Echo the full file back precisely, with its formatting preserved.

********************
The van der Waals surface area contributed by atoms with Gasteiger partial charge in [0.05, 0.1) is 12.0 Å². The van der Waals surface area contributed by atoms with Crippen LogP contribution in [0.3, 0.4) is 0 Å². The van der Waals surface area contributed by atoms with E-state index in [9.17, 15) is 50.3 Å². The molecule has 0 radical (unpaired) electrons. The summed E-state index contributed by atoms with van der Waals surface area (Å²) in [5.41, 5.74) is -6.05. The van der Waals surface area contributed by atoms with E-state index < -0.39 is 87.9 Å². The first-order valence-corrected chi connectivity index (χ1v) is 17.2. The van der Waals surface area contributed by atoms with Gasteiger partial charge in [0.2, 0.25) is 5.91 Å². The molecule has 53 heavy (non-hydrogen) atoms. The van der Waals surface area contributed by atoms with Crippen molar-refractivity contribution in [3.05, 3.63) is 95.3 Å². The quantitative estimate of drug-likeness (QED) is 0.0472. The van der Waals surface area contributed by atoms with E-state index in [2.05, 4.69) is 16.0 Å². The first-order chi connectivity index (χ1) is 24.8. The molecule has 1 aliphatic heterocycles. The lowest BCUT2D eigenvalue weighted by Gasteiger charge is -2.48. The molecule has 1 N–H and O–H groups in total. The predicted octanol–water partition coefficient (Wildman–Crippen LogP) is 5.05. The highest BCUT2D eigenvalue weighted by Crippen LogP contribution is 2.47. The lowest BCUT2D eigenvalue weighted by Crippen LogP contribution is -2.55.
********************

The van der Waals surface area contributed by atoms with Gasteiger partial charge in [0.05, 0.1) is 12.0 Å². The van der Waals surface area contributed by atoms with Crippen LogP contribution in [0.3, 0.4) is 0 Å². The van der Waals surface area contributed by atoms with E-state index in [9.17, 15) is 50.3 Å². The molecule has 0 radical (unpaired) electrons. The summed E-state index contributed by atoms with van der Waals surface area (Å²) in [5.41, 5.74) is -6.05. The van der Waals surface area contributed by atoms with E-state index < -0.39 is 87.9 Å². The first-order valence-corrected chi connectivity index (χ1v) is 17.2. The van der Waals surface area contributed by atoms with Gasteiger partial charge in [0.2, 0.25) is 5.91 Å². The molecule has 53 heavy (non-hydrogen) atoms. The van der Waals surface area contributed by atoms with Crippen molar-refractivity contribution in [3.05, 3.63) is 95.3 Å². The quantitative estimate of drug-likeness (QED) is 0.0472. The van der Waals surface area contributed by atoms with E-state index in [2.05, 4.69) is 16.0 Å². The first-order chi connectivity index (χ1) is 24.8. The molecule has 1 aliphatic heterocycles. The lowest BCUT2D eigenvalue weighted by Gasteiger charge is -2.48. The molecule has 1 N–H and O–H groups in total. The predicted octanol–water partition coefficient (Wildman–Crippen LogP) is 5.05. The highest BCUT2D eigenvalue weighted by Crippen LogP contribution is 2.47. The lowest BCUT2D eigenvalue weighted by Crippen LogP contribution is -2.55.